Ava DuVernay has been tapped to direct a Netflix documentary about the life of Prince.The filmmaker has made history by becoming the first black female director to be nominated for a Golden Globe Award, and the first to have her film nominated for the …
Ava DuVernay has been tapped to direct a Netflix documentary about the life of Prince.
The filmmaker has made history by becoming the first black female director to be nominated for a Golden Globe Award, and the first to have her film nominated for the Academy Award for Best Picture for her work on 2014’s Selma.
More recently, DuVernay helmed Disney fantasy film A Wrinkle in Time starring Reese Witherspoon, Oprah Winfrey and Mindy Kaling, and now her latest project sees her telling the story of the late music legend.
“Prince was a genius and a joy and a jolt to the senses. He was like no other,” she told reporters at Deadline. “He shattered every preconceived notion, smashed every boundary, shared everything in his heart through his music. The only way I know how to make this film is with love. And with great care. I’m honoured to do so and grateful for the opportunity entrusted to me by the estate.”
In addition to being approached by members of the Kiss hitmaker’s estate, editors at Deadline also report that Prince personally reached out to DuVernay with a view of working together before he died in April 2016 at the age of 57.
The 46-year-old, who also directed the Oscar-nominated documentary 13th, has been granted full access to archives, recordings and even unreleased material by the flamboyant singer-songwriter.
The project is still in its early stages, and DuVernay, editor Spencer Averick and other members of her team have paid repeated visits to Prince’s Paisley Park home and studios in recent months.
Last month (Sep18), executives at Netflix denied that a Prince feature was in development after reporters at The Daily Mirror claimed that producers at the streaming service were hoping to sign Bruno Mars up to play the icon.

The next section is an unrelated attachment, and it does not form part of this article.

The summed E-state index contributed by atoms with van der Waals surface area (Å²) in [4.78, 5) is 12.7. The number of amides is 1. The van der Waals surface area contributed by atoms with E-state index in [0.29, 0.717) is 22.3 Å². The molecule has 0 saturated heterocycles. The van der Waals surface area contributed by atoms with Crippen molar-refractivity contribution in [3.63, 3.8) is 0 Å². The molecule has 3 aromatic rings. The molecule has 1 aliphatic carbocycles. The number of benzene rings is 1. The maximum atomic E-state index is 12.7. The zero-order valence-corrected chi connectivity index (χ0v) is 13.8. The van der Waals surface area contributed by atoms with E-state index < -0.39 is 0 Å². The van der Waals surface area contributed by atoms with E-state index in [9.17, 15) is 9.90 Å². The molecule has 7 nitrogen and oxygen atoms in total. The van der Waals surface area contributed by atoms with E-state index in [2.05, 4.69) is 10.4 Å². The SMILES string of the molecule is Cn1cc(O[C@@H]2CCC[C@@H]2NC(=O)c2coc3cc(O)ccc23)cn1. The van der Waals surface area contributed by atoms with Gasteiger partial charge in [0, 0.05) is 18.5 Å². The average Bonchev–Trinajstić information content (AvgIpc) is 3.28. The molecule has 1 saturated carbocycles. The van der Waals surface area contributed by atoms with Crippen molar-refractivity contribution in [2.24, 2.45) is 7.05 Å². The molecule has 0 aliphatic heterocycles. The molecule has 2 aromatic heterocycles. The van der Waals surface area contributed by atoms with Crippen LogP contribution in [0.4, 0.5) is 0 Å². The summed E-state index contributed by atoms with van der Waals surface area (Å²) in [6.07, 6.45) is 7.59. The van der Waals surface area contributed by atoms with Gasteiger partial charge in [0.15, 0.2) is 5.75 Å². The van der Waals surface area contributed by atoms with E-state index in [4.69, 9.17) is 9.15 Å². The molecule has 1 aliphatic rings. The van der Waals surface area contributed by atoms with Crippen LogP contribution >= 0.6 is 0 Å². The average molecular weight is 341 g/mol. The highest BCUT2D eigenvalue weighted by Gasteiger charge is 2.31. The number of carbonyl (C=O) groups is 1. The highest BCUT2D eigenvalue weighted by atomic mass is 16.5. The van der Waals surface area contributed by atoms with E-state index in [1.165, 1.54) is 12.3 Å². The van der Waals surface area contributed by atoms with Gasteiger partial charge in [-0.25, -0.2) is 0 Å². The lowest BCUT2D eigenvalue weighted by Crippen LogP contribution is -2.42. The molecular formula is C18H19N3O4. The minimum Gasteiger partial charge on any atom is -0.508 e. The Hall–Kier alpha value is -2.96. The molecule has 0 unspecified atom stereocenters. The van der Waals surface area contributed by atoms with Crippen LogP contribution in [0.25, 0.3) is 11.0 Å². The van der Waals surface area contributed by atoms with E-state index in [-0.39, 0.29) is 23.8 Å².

However, after the story was picked up by multiple outlets, representatives on behalf of the 24K Magic singer commented that the rumour was “100 per cent” false.
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Bruno Mars’ representatives have denied a recent report claiming Netflix wanted him to play Prince in an upcoming biopic.According to The Daily Mirror, the online streaming service was allegedly planning to develop a new movie dedicated to the life of …
Bruno Mars’ representatives have denied a recent report claiming Netflix wanted him to play Prince in an upcoming biopic.
According to The Daily Mirror, the online streaming service was allegedly planning to develop a new movie dedicated to the life of the music icon, who died at the age of 57 from an accidental fentanyl overdose in April 2016. The publication reported that the 24K Magic hitmaker was “at the top of Netflix wish list” with a movie source insisting the gig would be “the most nerve-racking move of Bruno’s career” if he were to accept the role.
The story was picked up and circulated by a number of outlets, but according to Billboard, the singer’s representatives have announced that the report is “100 per cent false.” Netflix also added that there was no such film in development.